I love this song and I always will. It spoke to me then and on my bad days it still speaks to me. A wonderful bonus of discovering ‘A New England’ was that it opened the door for me to find more of Kirsty MacColl’s music. When Kirsty was tragically taken 13 years ago in a boating accident, the world of music lost a supreme talent. I feel blessed to have found her music and I hope those who read this will perhaps go on that same journey through her discography. You won’t be disappointed.
I don’t want to change the world / I’m not looking for a new England / are you looking for another girl?
Ah, the ultimate feel-good song. Guaranteed to get anyone dancing at a wedding.
In the late 80s/early 90s, my family holidayed every year in the south of England. For one week in the height of summer, we would do the 3-hour drive to Gloucestershire and stay at the Hoburn Cotswold Family Holiday Park in one of their many caravans. My aunt, uncle and cousins would usually join us. This was the best week of my whole year. Memories are too numerous to mention here (I’d be here forever) but I guess a few come to mind: my Dad wading out into the fishing lake to rescue his escaped rod, my cousins peddling their pedalo boat back to shore as if their lives depended on it when a sudden storm emerged over the park, watching the 1994 World Cup Final in our caravan before my Dad proceeded to fight me and my brother with an inflatable hammer… oh, and dancing to ‘Come On Eileen’ every night in the park’s clubhouse.
On New Year’s Eve 2012, me and my Mum danced around our living room to this song as it was played live on Jools Holland’s Hootenanny programme. It was a lovely mother-daughter moment that harked us back to those great holidays so many years ago. Glorious, wonderful memories. Things you can never get back – but you know that even if you could get them back, it never could or would be the same.
This first blog post on my 365 Days of Music project comes from my bed. This isn’t that unusual. Most Friday nights I’m in bed at 8pm. But today I have been off work sick after coming down with some viral nastiness over the last few days. I’m going to a big gig tomorrow night so I’m praying for a miracle overnight cure this evening.
Part of the reason I am doing this blog is to take a look through the variety of genres on my iPod. The range of music I enjoy is thanks in no small part to my parents. Therefore it’s quite apt that the first song on this project should be Buddy Holly. He’s one of the first artists I remember my Dad playing to me in my childhood and perhaps formed the basis of my love for 50s and 60s rock and roll from an early age. I remember it very clearly, actually. My Dad bought a CD player in the early 1990s. It was a fairly hefty thing, as were most CD players back then (it’s bizarre to think that the CD itself is dying out). I remember a few of the first CDs my Dad owned – ‘Crossroads’ by Bon Jovi, a Tina Turner greatest hits record, one of the first Puremoods compilations, and yes, Buddy’s greatest hits. It had a blue-ish cover if I remember correctly. My memory, as you can see, is quite impressive.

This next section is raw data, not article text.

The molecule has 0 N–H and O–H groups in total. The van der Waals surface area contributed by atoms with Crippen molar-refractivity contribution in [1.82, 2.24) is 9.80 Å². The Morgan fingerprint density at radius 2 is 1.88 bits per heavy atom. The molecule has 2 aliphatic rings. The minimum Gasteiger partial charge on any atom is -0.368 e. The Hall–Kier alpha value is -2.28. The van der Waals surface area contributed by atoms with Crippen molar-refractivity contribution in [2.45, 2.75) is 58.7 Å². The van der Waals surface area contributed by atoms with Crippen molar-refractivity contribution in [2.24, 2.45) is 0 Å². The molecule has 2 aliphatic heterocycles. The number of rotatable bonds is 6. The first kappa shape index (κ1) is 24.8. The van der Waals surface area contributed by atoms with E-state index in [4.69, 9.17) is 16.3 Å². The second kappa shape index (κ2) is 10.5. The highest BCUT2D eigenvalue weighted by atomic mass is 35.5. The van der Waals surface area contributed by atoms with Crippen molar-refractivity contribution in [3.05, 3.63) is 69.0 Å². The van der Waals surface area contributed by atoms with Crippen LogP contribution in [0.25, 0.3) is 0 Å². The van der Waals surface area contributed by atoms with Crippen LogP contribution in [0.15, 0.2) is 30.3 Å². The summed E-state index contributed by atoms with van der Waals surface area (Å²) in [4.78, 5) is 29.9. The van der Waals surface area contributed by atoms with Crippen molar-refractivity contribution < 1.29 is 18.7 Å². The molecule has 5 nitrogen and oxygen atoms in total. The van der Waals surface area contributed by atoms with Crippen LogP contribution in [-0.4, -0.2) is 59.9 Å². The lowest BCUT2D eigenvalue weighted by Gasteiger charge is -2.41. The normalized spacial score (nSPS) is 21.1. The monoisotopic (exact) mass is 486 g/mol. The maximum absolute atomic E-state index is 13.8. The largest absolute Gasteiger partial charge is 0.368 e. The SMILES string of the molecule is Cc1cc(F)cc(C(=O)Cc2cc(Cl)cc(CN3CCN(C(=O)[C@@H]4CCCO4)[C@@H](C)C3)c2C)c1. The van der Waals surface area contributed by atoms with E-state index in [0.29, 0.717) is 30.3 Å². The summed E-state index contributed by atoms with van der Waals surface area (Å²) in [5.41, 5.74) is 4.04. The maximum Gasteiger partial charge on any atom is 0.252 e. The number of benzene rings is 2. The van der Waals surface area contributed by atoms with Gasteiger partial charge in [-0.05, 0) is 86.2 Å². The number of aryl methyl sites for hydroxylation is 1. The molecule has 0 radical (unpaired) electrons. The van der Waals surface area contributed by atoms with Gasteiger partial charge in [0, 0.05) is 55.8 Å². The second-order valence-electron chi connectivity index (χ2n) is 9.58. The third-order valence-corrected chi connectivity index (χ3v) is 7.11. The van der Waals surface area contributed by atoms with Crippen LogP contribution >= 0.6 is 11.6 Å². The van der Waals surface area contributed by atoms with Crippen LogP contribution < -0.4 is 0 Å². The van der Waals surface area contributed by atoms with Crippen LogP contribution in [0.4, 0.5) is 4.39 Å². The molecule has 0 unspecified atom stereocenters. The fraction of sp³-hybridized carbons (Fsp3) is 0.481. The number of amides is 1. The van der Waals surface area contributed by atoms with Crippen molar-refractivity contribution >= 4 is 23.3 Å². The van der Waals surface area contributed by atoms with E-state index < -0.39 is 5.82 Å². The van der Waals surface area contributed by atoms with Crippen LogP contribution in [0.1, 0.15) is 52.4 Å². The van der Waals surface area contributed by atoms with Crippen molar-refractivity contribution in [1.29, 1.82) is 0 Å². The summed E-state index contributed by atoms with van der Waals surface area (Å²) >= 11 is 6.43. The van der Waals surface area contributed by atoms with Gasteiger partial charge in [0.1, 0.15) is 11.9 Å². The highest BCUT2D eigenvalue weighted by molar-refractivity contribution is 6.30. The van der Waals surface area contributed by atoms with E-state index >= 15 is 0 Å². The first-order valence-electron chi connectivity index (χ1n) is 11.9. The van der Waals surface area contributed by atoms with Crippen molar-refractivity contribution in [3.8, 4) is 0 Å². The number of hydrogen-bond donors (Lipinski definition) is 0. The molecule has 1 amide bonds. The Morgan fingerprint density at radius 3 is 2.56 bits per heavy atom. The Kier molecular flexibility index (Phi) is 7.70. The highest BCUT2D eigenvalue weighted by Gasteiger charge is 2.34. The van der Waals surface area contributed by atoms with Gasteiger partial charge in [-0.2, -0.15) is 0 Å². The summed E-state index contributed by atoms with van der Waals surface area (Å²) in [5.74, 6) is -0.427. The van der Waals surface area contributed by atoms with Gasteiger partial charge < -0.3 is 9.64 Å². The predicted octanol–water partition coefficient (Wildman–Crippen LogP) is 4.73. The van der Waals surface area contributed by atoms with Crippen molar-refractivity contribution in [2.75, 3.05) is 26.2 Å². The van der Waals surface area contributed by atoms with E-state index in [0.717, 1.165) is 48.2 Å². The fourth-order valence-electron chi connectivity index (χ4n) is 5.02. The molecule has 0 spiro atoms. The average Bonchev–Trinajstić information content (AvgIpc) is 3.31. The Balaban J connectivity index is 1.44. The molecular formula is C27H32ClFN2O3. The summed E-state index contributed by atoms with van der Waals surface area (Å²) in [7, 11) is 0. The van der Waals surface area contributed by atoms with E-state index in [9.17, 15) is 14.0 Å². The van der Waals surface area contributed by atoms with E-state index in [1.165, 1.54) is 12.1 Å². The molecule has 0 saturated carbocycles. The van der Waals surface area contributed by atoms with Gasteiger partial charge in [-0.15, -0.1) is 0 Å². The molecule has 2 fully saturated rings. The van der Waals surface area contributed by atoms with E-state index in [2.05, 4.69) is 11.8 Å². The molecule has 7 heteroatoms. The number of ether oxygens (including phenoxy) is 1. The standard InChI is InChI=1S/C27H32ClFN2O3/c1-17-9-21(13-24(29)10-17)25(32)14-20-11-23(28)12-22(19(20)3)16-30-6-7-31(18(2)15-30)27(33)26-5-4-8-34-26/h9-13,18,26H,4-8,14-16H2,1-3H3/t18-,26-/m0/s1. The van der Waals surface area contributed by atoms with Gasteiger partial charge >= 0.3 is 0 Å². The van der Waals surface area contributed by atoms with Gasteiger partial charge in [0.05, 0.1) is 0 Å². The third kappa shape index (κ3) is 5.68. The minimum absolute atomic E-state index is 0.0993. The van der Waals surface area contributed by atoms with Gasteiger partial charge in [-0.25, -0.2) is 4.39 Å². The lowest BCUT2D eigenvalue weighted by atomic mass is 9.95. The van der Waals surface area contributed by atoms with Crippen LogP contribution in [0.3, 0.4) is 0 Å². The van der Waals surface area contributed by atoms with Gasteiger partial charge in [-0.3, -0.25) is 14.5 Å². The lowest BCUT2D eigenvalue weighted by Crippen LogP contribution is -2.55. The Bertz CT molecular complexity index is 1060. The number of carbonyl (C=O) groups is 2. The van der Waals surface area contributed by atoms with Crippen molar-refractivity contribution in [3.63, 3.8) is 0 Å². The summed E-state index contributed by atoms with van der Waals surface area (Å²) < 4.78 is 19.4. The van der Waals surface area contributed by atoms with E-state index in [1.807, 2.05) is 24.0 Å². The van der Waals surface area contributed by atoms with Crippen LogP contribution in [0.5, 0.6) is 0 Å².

But that’s where the intricacies of this particular memory end. I remember Buddy and I remember loving his music. And this song was the first track on the CD. As soon as the guitar riff kicks in, you’re back in 1957. My Dad would have been 8-years-old at that time. It’s a great song and one that served me well in trivia quizzes later in life. I specifically remember one of those end-of-the-school-year quizzes in my English class in year 9 and the answer being ‘That’ll Be The Day’. I don’t recall the question – but I know I got it right. I was the only one who knew that answer too, a testament to both my memory and the longevity of my love of “old music” even at 14-years-old and now at 25.
Anyway, here is the song itself. And RIP to my dear Dad, whose 17th anniversary falls on Tuesday (5th March). I love you and miss you. Thanks for the music. x
Listening to my iPod at the weekend, I realised how remarkably varied my music tastes are. From Springsteen, to ABBA, to British Sea Power, via Prince, and through to Tiesto. Each song on my iPod has personal meaning or memory attached to it.
From Friday 1st March, I am going to write a blog post every day for a year about 1 song I find on my iPod shuffle function. This is something I’m doing for me in as much as I am doing it for my followers/readers. I don’t expect hundreds of comments or likes. It’ll be interesting to see what my iPod throws up and what stories come from this.